When I awoke one recent morning, I began debating what should I do this week’s game post: pull something from the modern Steam library or aim for an old classic? Roger seems to like the older games but I’m not sold on that option as I think so many games have passed beyond the veil, into that forgotten realm, that land of the lost video games. But then, as I was feeding my cat, I realized the song that was playing in my head held the key to a classic I’ve grossly neglected.
In 1996, I picked up a game that caught my eye due to the colorful, lighthearted cover image: The Neverhood. The story of The Neverhood focuses on Klaymen, a clay character that you help through the world using simple point-and-click mechanics to solve puzzles. The game is 2D, in that it just moves in two dimensions; Klaymen goes from left to right and the boards change as he walks. The artworks is particularly nice in that it’s all made from clay. Yes, I mean, this wasn’t a computer animated game but all the sets were fully made of clay. According to the book that comes with the game (yes, I still have it) the game had taken a 7 year arc which was eventually proposed to Stephen Spielberg, who loved the idea of it, claymation and all. And so this classic was born. Klaymen himself was a really cool character, somehow both adorable as he flopped his big feet along from place to place and cool as a lone adventurer making friends along the way. The character never speaks but still manages to convey a lot of feeling. That’s not to say he’s silent; there’s a moment where he encounters a tree with some fruit in it. My sister and I were playing it together at this point and when he ate the fruit, he let out a hearty burp. This caused us to giggle like the youths we were and so the natural thing to do was eat another. His burp went on somewhat longer. So, yes, you guessed it, we had to try for a 3rd time. To this day my sister and I reminisce about that 3rd fruit and the reaction Klaymen has to it. The game is full of moments that make you laugh and that’s infinitely memorable.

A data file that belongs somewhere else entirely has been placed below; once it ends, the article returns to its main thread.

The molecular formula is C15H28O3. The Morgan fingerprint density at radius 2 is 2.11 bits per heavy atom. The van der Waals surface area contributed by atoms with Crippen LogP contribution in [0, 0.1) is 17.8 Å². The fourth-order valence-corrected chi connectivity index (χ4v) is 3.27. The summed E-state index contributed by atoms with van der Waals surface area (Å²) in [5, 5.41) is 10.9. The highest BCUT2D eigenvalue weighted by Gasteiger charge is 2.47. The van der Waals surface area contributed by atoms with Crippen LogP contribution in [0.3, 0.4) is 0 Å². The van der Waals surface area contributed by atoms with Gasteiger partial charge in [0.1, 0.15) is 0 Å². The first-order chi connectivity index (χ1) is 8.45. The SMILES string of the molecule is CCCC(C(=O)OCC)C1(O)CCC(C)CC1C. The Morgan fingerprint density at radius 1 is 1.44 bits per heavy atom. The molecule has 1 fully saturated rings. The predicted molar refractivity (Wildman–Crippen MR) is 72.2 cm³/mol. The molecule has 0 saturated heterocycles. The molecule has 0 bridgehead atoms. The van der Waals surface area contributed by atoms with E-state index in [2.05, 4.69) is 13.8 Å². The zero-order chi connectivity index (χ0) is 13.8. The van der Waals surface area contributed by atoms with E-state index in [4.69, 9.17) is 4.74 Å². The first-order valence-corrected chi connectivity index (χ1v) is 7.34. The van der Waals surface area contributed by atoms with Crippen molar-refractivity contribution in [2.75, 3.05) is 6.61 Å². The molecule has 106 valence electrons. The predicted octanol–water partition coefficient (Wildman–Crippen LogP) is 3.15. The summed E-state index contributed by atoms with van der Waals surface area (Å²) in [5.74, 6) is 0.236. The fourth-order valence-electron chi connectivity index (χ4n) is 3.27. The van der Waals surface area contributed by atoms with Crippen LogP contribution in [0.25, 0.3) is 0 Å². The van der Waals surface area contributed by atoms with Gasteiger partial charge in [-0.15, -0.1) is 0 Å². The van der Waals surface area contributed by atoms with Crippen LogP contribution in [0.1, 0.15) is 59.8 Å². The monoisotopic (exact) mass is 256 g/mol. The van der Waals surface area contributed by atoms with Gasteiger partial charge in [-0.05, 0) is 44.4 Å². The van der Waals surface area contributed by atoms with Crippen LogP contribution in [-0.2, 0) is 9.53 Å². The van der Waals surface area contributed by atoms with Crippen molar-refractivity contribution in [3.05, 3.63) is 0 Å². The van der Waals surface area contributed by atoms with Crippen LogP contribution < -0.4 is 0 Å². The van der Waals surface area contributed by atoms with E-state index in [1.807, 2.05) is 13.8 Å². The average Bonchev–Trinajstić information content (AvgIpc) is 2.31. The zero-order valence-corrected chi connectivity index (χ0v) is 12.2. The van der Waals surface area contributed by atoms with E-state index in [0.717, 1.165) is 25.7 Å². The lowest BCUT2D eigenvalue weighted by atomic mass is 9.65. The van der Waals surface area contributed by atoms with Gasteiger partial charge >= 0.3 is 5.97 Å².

One thing that I feel really made this game stand out is that there’s no way to die… barring one thing! There’s a drain with plenty of warning signs around it saying not to go there because you’ll die. OF COURSE I went into it and, yes, I died. That wasn’t that big a deal, barring the fact that I had forgotten to save for a while. A far worse offense… actually, the only real offense in the game… is a long hallway you have to walk down that goes on and on, all for the benefit of picking up a single cartridge that you put into your chest TV. Yes, Klaymen can play videos in his chest. Then I had to walk the hallway all the way back… it took forever! Klaymen had no speed walk ability! If one were interested in the actual lore of the game, that entire walkway is filled with story. I never stopped to read it all, but my guess is, it would be very funny.
Some of the puzzles in the game were supremely easy, like opening a door at the start of the game by pulling a lever to make a hammer hit the door. Some were far more complex, like ringing a doorbell that required you to put water in tubes to match the sound. Every single one was charming. Speaking of charm, the music was amazing and worthy of its own article. I mean, it was classic in ways that nothing quite has lived up to, but you’ll not find any Pandora channel playing this like they do Portal‘s Still Alive. No, this was a mix of wacky, weird, and funny. I am pretty sure my best friend and I could be summed up in two tracks; his a morose floppy thing where the voice seems to be saying “everybody waits” while mine is this quirky, happy, upbeat thing that sounded like a carefree loon just bopping his way about town. The main theme sounds like it’s sung by a madman (external link). (This is the one that was playing in my head the morning that I was feeding the cat!) There was also one about potatoes loving gravy or something to that effect. Needless to say, when I learned the game had a soundtrack, I bought it and still have that CD too.
To the best of my recollection, this was the first game I ever played that had two possible endings. I always try the less appealing one first because I want my last actions in a game to be the one I go out on; the one I take with me. The ending is one that I refuse to spoil; other websites could do that for you if you want. I will say that when I was researching some info on this game (namely the year of the release and the publisher), I saw that Dreamworks Interactive gave this game a subtitle: A Curious Wad of Klay Finds His Soul. Now why I bring that up here is that as far as I’m concerned, the character does have a soul and when you play it, you’ll completely agree. Klaymen has appeal as do all of the quirky character you’ll encounter.
The Neverhood is an incredibly fun game, totally kid friendly and utterly worth the replay. It won’t tax the brain too badly, nor will it eat up too much time. For that matter, it also won’t eat up processor power so you don’t need a special computer to play it. In fact, while looking for a picture or two, I noticed one site that allows you to play it in a webpage. I’d highly recommend heading over to the Neverhood. You’ll never stop thanking me!